Mannheim is a fine city with much to commend it. An attractive focal point that is well maintained and popular with epic fountains that keep the kids – and ducks – amused:
A busy main thoroughfare with an interesting town centre built – and rebuilt in the post-war era – around a grid pattern with just numbers and letters to denote the location:
It even has statues – of the known and unknown – a wonderful shimmering green roof on top of its concert hall and flower beds full of colour:
So what has me frowning like Beethoven?
Well… you may or may not be aware that Mannheim was the birthplace of the bicycle. Yes, that humble object that is supposed to be the subject of this website, the bicentenary of which was celebrated only two years ago to great fanfare in the press – here’s the full story as delivered by Cycling UK for example – and in whose honour many passing cyclists on the EuroVelo 15 must doff their (cycling) hat. But there’s a problem…
Mannheim seems to have forgotten that it was here in early 1817 that Baron Karl Von Drais first demonstrated a two-wheeled mode of transport that resembled what we now consider to be a bicycle. He called it the ‘draisienne‘ for obvious reasons, one of which might plausibly have been that the good folk of Mannheim would not forget his name or his invention. But it does, sadly, appear that this is the case. The only reference – and it was a rather tenuous one – is that the bicycles for hire bear a symbol that might resemble Drais’ contraption:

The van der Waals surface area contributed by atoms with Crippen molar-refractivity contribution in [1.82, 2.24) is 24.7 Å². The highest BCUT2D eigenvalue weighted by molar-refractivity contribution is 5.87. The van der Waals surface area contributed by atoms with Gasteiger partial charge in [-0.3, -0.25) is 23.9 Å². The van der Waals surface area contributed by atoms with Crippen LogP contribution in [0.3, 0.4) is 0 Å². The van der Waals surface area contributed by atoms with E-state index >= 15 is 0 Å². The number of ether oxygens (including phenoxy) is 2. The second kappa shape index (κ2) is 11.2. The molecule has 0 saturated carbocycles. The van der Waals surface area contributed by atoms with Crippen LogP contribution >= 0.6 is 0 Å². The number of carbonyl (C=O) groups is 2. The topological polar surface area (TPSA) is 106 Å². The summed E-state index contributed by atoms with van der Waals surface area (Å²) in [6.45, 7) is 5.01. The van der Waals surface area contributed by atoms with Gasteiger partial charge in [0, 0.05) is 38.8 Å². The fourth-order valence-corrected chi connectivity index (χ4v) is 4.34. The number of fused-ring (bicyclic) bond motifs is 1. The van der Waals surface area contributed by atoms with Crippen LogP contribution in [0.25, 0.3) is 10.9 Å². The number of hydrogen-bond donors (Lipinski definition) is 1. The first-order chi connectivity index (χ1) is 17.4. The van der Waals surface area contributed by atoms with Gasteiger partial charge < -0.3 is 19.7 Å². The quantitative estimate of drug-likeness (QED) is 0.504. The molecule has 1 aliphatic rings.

I looked and searched; I visited the tourist office (but it was closed from 3pm on a Saturday), I went online yet found no streets named after the good Baron himself (perhaps not that surprising bearing in mind the system that has been adopted); just a distant school adopting his name. Even the Cicerone guide to cycling the Rhine made no reference to the great man. What was I to do? Only one thing remained; ascend the telecommunications tower and gaze towards Schwetzingen, the suburb of Mannheim towards which Baron Drais headed when he set off on that first cycle ride in 1817. The route is somewhere in the picture below…